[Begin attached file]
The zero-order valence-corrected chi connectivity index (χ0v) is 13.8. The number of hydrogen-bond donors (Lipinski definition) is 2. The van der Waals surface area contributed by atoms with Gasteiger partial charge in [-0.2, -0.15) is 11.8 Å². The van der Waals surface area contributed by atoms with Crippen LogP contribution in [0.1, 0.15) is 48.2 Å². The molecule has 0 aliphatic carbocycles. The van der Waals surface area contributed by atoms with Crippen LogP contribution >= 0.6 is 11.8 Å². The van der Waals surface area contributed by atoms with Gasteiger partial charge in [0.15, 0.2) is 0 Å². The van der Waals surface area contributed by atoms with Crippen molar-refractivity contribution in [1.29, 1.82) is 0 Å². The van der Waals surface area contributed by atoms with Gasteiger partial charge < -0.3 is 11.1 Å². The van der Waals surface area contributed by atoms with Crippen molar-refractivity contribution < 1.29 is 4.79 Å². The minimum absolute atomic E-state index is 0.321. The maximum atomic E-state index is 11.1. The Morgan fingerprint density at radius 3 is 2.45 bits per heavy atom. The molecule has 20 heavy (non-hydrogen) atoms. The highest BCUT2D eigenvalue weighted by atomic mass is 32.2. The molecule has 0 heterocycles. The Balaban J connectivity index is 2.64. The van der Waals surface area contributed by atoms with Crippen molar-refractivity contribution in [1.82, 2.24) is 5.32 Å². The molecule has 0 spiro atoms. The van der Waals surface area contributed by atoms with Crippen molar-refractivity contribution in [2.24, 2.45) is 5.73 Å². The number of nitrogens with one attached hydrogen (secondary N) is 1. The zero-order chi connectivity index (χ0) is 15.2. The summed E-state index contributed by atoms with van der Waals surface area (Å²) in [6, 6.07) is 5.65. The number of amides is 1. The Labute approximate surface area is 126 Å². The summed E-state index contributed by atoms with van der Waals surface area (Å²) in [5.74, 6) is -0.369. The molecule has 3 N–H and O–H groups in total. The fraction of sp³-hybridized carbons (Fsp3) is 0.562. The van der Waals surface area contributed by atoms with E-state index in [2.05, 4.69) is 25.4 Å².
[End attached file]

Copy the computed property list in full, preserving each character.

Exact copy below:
The zero-order valence-corrected chi connectivity index (χ0v) is 13.8. The number of hydrogen-bond donors (Lipinski definition) is 2. The van der Waals surface area contributed by atoms with Gasteiger partial charge in [-0.2, -0.15) is 11.8 Å². The van der Waals surface area contributed by atoms with Crippen LogP contribution in [0.1, 0.15) is 48.2 Å². The molecule has 0 aliphatic carbocycles. The van der Waals surface area contributed by atoms with Crippen LogP contribution >= 0.6 is 11.8 Å². The van der Waals surface area contributed by atoms with Gasteiger partial charge in [0.15, 0.2) is 0 Å². The van der Waals surface area contributed by atoms with Crippen molar-refractivity contribution in [1.29, 1.82) is 0 Å². The van der Waals surface area contributed by atoms with Gasteiger partial charge < -0.3 is 11.1 Å². The van der Waals surface area contributed by atoms with Crippen molar-refractivity contribution < 1.29 is 4.79 Å². The minimum absolute atomic E-state index is 0.321. The maximum atomic E-state index is 11.1. The Morgan fingerprint density at radius 3 is 2.45 bits per heavy atom. The molecule has 20 heavy (non-hydrogen) atoms. The highest BCUT2D eigenvalue weighted by atomic mass is 32.2. The molecule has 0 heterocycles. The Balaban J connectivity index is 2.64. The van der Waals surface area contributed by atoms with Crippen molar-refractivity contribution in [1.82, 2.24) is 5.32 Å². The molecule has 0 spiro atoms. The van der Waals surface area contributed by atoms with Crippen molar-refractivity contribution in [2.24, 2.45) is 5.73 Å². The number of nitrogens with one attached hydrogen (secondary N) is 1. The zero-order chi connectivity index (χ0) is 15.2. The summed E-state index contributed by atoms with van der Waals surface area (Å²) in [6, 6.07) is 5.65. The number of amides is 1. The Labute approximate surface area is 126 Å². The summed E-state index contributed by atoms with van der Waals surface area (Å²) in [5.74, 6) is -0.369. The molecule has 3 N–H and O–H groups in total. The fraction of sp³-hybridized carbons (Fsp3) is 0.562. The van der Waals surface area contributed by atoms with E-state index in [2.05, 4.69) is 25.4 Å².